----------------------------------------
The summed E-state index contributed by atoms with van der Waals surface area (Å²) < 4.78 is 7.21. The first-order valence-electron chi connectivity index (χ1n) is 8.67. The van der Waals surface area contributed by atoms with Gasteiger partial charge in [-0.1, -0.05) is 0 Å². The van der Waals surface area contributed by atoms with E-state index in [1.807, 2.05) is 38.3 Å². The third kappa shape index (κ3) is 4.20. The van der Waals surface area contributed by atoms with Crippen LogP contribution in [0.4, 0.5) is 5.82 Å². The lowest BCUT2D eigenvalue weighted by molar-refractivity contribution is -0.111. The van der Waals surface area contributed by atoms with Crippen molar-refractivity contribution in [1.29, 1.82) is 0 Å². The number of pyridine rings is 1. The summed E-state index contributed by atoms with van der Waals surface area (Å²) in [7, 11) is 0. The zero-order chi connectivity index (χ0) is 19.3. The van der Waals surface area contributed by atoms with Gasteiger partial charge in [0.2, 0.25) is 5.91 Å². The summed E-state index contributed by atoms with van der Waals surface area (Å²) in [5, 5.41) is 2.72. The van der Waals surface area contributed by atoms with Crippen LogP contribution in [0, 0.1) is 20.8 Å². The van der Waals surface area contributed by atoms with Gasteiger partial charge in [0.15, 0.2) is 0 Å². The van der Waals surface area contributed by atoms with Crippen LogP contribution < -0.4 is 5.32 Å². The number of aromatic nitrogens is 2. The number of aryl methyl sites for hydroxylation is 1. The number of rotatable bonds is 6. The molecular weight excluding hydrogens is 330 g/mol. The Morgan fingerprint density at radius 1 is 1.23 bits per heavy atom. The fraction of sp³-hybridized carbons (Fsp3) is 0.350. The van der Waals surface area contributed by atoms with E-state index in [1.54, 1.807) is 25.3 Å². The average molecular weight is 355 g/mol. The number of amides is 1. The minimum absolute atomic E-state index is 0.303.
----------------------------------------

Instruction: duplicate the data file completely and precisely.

The summed E-state index contributed by atoms with van der Waals surface area (Å²) < 4.78 is 7.21. The first-order valence-electron chi connectivity index (χ1n) is 8.67. The van der Waals surface area contributed by atoms with Gasteiger partial charge in [-0.1, -0.05) is 0 Å². The van der Waals surface area contributed by atoms with E-state index in [1.807, 2.05) is 38.3 Å². The third kappa shape index (κ3) is 4.20. The van der Waals surface area contributed by atoms with Crippen LogP contribution in [0.4, 0.5) is 5.82 Å². The lowest BCUT2D eigenvalue weighted by molar-refractivity contribution is -0.111. The van der Waals surface area contributed by atoms with Crippen molar-refractivity contribution in [1.29, 1.82) is 0 Å². The number of pyridine rings is 1. The summed E-state index contributed by atoms with van der Waals surface area (Å²) in [7, 11) is 0. The zero-order chi connectivity index (χ0) is 19.3. The van der Waals surface area contributed by atoms with Gasteiger partial charge in [0.2, 0.25) is 5.91 Å². The summed E-state index contributed by atoms with van der Waals surface area (Å²) in [5, 5.41) is 2.72. The van der Waals surface area contributed by atoms with Crippen LogP contribution in [0, 0.1) is 20.8 Å². The van der Waals surface area contributed by atoms with Gasteiger partial charge in [0.15, 0.2) is 0 Å². The van der Waals surface area contributed by atoms with Crippen LogP contribution < -0.4 is 5.32 Å². The number of aromatic nitrogens is 2. The number of aryl methyl sites for hydroxylation is 1. The number of rotatable bonds is 6. The molecular weight excluding hydrogens is 330 g/mol. The Morgan fingerprint density at radius 1 is 1.23 bits per heavy atom. The fraction of sp³-hybridized carbons (Fsp3) is 0.350. The van der Waals surface area contributed by atoms with E-state index in [1.54, 1.807) is 25.3 Å². The average molecular weight is 355 g/mol. The number of amides is 1. The minimum absolute atomic E-state index is 0.303.